5 Speckled Frogs Natural Small World Play

Create a beautiful frog pond small world play scene using natural play materials arranged as loose parts for free play and exploration. Team it up with some information books to turn it into a little science and discovery table for plenty of opportunities to learn through play!
It’s been a while since I set up a new small world play scene for the girls, so we put together this little frog pond natural play scene for some early science fun and to celebrate one of our favourite counting songs, “5 Little Speckled Frogs”. It works well as a Spring theme and can be added to as the season (finally) unfolds. We found two books about frogs to add to the table, one information book and another called “Growing Frogs” which is a favourite of mine from teaching days about a little girl who watched the development of her frogs from frogspawn in her home.
This small world play scene included:
silky green fabric, patterned peacock print fabric, blue foam pond shape, natural tree building logs, 5 small speckled toy frogs, blue glass pebbles, natural beach pebbles, green felt leaves, green felt lily-pads and two books about frog life-cyles.
They immediately set about singing the counting song, placing the little frogs on the log and counting down as they jumped them into the pond, one after the other. The kinaesthetic action of moving the frogs one by one from one location to another is fantastic for consolidating how to count using 1:1 correspondence (i.e. that one object represents one number.)  If you don’t know the song already, this is how it goes:
5 little speckled frogs,
Sat on a speckled log,
Easting the most delicious grubs, YUM YUM!
1 jumped into the pool,
Where it was nice and cool,
Then there were just 4 speckled frogs, GLUB GLUB! (repeat down to 0)
We read the books together and spent some time talking about how frogs behave and their habitats. They enjoyed rearranging the loose parts and making up their own stories to go along with the scene. 

For an extra opportunity to learn through their play, I wrote a few simple labels onto leaf shaped card and paced them next to the pond. We also found a wooden massage roller in baby’s treasure basket and, along with a toy wooden knife, experimented with using them to scrape back and forth to create a froggy “ribbit ribbit” croaking sound!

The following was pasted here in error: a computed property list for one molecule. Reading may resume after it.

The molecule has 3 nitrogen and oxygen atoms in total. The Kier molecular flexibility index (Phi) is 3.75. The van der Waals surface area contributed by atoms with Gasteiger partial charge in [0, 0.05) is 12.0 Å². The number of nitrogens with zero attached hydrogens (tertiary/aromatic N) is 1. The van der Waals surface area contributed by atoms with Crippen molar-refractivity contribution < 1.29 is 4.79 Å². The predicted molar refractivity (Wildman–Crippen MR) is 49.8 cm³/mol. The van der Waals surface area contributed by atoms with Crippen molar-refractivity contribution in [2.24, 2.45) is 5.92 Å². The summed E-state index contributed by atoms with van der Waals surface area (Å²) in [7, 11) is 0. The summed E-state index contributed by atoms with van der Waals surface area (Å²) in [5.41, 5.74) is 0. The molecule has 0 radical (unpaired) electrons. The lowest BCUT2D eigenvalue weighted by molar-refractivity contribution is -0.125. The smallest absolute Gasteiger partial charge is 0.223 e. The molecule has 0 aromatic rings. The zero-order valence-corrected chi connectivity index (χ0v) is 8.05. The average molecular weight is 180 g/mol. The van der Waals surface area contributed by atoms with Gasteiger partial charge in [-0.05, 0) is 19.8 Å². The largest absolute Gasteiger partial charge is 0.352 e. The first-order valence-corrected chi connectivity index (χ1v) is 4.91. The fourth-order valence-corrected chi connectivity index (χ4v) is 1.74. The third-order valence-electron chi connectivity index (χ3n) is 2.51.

Combining science, story-telling, non-fiction information books, singing, music making and numeracy play, this is a fabulous activity area to set up for Spring time with little ones, and can be extended to create more opportunities for learning depending on the interests of each child!

What they are learning as they play:
maths: singing familiar counting songs from memory, counting up and back to 5
creativity: singing familiar songs from memory, creating sounds using everyday objects and materials, making music to accompany songs, creating animal and nature sounds, imaginative play
science: learning about life-cycles, animal habitats
literacy: understanding about non-fiction books, creating stories through play
Browse our other Small World Play ideas here

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6 comments to 5 Speckled Frogs Natural Small World Play

  • I can’t help but realize how much I would have loved playing with this! Can’t wait to try it when my little one is old enough

  • I read that book on your display, from tadpole to frog yesterday with my children. It was fascinating! We are planning to make little books on the frog cycle today. I really enjoy reading your blog, lots of ideas to do with my 5 little ones.

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  • This is such a fun idea, I love these activities you come up with, it’s so multi fasceted. I can’t wait to try this when my boy is older. How do you come up with these things, is it spontaneous or do you think and plan it in advance and get all the bits together gradually?

  • I love it :) Especially because I have a pond sensory bin stored somewhere with everything in it already. I just did not think of this wonderful extension.
    If I write a post about it, I would love to link back to you about extension ideas for the pond sensory bin :)

  • This is SO cute and such a great idea!